Thirty-five patients (37.6%) had high activity on BILAG-2004 but a low SLEDAI-2000 score, whereas there were only five patients (5.4%) with low activity on BILAG-2004 but a high SLEDAI-2000 score (table 3). This difference was statistically significant (p = 0.015). When data from the local rater were used, there were more patients (41; 44.1%) with high activity on BILAG-2004 but a low SLEDAI-2000 score and fewer patients (four; 4.3%) with low activity on BILAG-2004 but a high SLEDAI-2000 score.
The treatment of these patients with discordant BILAG-2004 and SLEDAI-2000 scores are summarised in tables 4 and 5. Of those patients with high activity on BILAG-2004 but low SLEDAI-2000 scores, 48.6% had their treatment increased. The results were similar when data from the local rater were used (data not shown).
We looked at the effect of using different cut-off scores used to define active disease with SLEDAI-2000 (tables 4 and 5). With a lower cut-off SLEDAI-2000 score, the number of patients with high activity on BILAG but low SLEDAI scores becomes less, particularly when the cut-off score was 4 or below. However, the proportion of these patients who had their treatment increased remained the same (about 50%). Even at the SLEDAI-2000 score of zero, there were four patients (4.3%) with high activity on BILAG-2004 and two (50%) of them had their treatment increased. The lowering of the cut-off SLEDAI-2000 scores did not make any difference in the number of patients with low activity on BILAG-2000 but high SLEDAI-2000 scores who had their treatment increased. Therefore, it appears that SLEDAI-2000 index is less able to capture active disease requiring increased treatment as compared with the BILAG-2004 index.
This study represents the first study of the reliability of the SLEDAI-2000 index in routine clinical practice and demonstrated good inter-rater agreement; therefore, this index is reliable in the assessment of SLE disease activity, which is reassuring. This is consistent with the results of reliability studies involving the original SLEDAI index.7 12 13 19 However, the reliability of the SLEDAI-2000 index was not as good as would be expected with disagreement in the scores between the two raters in 46% of patients. This is despite training being provided to the raters and the fact that this index is considered to be the least complicated disease activity index.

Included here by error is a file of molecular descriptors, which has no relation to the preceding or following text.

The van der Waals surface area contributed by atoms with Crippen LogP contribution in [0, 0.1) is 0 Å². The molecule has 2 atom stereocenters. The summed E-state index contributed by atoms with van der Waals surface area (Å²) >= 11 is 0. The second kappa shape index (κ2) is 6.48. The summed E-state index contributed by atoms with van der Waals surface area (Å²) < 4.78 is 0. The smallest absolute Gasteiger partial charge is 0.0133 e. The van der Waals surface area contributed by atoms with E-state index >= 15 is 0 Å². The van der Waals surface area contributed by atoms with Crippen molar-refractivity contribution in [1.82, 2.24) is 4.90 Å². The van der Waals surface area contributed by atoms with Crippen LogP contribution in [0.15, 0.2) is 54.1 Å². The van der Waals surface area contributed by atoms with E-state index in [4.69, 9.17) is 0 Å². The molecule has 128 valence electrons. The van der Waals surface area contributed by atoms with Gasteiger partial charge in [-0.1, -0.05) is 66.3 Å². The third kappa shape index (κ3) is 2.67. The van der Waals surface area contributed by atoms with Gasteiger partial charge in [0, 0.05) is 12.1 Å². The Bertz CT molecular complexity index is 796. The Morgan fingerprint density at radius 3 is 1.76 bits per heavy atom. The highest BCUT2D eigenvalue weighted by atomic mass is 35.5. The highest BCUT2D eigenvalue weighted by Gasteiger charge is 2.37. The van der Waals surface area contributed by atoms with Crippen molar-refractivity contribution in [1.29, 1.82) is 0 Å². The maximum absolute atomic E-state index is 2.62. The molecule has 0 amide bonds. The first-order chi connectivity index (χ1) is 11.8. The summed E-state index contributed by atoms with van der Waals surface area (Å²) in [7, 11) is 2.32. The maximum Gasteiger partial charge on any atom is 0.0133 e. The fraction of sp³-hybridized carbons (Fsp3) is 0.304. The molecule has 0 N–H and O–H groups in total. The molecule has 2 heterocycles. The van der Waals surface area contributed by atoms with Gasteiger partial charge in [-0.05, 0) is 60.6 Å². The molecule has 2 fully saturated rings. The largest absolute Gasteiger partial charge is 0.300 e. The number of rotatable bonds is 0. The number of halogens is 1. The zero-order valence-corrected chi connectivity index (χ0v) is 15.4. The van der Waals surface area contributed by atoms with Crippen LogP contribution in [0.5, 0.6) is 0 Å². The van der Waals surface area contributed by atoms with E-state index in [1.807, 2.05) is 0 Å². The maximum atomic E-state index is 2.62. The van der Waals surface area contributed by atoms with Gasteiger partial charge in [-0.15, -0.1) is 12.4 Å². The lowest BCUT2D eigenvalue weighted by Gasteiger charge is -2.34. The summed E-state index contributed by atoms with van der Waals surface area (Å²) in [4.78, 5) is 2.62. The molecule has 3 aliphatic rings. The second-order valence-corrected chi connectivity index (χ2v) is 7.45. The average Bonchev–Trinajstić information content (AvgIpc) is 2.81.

More importantly, it appears that SLEDAI-2000 is less able at detecting disease activity requiring increase in treatment when compared with BILAG-2004, which is not surprising as it has far fewer items than BILAG-2004 (24 vs 97). SLE is a multisystem disease that may affect any organ system and has varied manifestations within the patient and between patients; therefore, a comprehensive index is required to capture all manifestations of active disease. Unfortunately, SLEDAI-2000 fails to capture several clinically important manifestations of disease activity such as peripheral neuropathy, myelopathy, interstitial alveolitis and haemolytic anaemia. Apart from that, some manifestations could not be scored in SLEDAI-2000 as the criteria and definitions set out were too stringent. From our experience, we found it difficult to score for organic brain syndrome, arthritis, pleurisy and pericarditis in SLEDAI-2000 despite patients having these manifestations as they were unable to meet the criteria set out in the definition. As an example, to score for pleurisy in SLEDAI-2000, the requirements are pleuritic chest pain with pleural rub, effusion or pleural thickening. However, it is not uncommon for patients with SLE who had pleurisy to present with just pleuritic chest pain in the absence of pleural rub, pleural effusion or pleural thickening. The situation is the same for arthritis, pericarditis and organic brain syndrome. Other contributing factors include the weighting system used and its inability to distinguish the different severity of manifestations. Furthermore, it is unable to detect improvement or worsening of a manifestation as this can only be recorded as either absent or present. For example, thrombocytopenia (defined as a platelet count <100×109 per litre) has a weighted score of 1. It does not differentiate between severe thrombocytopenia (platelet count <25×109 per litre) and mild thrombocytopenia (platelet count >50×109 per litre). The former would warrant an increase in treatment, which is not the case for the latter but both would derive the same score in SLEDAI-2000. Owing to the weighted score of 1, patients with only severe thrombocytopenia (platelet count <25×109 per litre) as the clinical manifestation of disease activity would have a total score of 1 (or 5 if the patient also has low complements and elevated anti-dsDNA antibodies), which falls short of the cut-off of 6 for active disease.18 We have shown that even with a lower cut-off, the SLEDAI-2000 index still fails to capture significant numbers of clinically important manifestations of active disease.